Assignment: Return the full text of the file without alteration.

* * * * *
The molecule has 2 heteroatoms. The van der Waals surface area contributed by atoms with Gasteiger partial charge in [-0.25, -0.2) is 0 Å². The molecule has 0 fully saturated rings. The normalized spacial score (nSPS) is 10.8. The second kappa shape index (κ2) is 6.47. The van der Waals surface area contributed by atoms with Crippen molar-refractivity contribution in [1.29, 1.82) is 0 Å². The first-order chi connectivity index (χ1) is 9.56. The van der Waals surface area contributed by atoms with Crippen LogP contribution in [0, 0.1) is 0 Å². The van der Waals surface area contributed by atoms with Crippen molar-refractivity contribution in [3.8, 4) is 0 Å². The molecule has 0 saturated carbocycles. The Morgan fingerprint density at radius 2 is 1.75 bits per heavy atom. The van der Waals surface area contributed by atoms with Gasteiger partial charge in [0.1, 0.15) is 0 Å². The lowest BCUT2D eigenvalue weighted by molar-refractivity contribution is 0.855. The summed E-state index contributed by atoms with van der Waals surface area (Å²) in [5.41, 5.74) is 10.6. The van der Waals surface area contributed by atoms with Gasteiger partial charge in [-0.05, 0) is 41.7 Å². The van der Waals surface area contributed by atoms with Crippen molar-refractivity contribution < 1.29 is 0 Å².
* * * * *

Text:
The molecule has 2 heteroatoms. The van der Waals surface area contributed by atoms with Gasteiger partial charge in [-0.25, -0.2) is 0 Å². The molecule has 0 fully saturated rings. The normalized spacial score (nSPS) is 10.8. The second kappa shape index (κ2) is 6.47. The van der Waals surface area contributed by atoms with Crippen molar-refractivity contribution in [1.29, 1.82) is 0 Å². The first-order chi connectivity index (χ1) is 9.56. The van der Waals surface area contributed by atoms with Crippen LogP contribution in [0, 0.1) is 0 Å². The van der Waals surface area contributed by atoms with Crippen molar-refractivity contribution in [3.8, 4) is 0 Å². The molecule has 0 saturated carbocycles. The Morgan fingerprint density at radius 2 is 1.75 bits per heavy atom. The van der Waals surface area contributed by atoms with Gasteiger partial charge in [0.1, 0.15) is 0 Å². The lowest BCUT2D eigenvalue weighted by molar-refractivity contribution is 0.855. The summed E-state index contributed by atoms with van der Waals surface area (Å²) in [5.41, 5.74) is 10.6. The van der Waals surface area contributed by atoms with Gasteiger partial charge in [-0.05, 0) is 41.7 Å². The van der Waals surface area contributed by atoms with Crippen molar-refractivity contribution < 1.29 is 0 Å².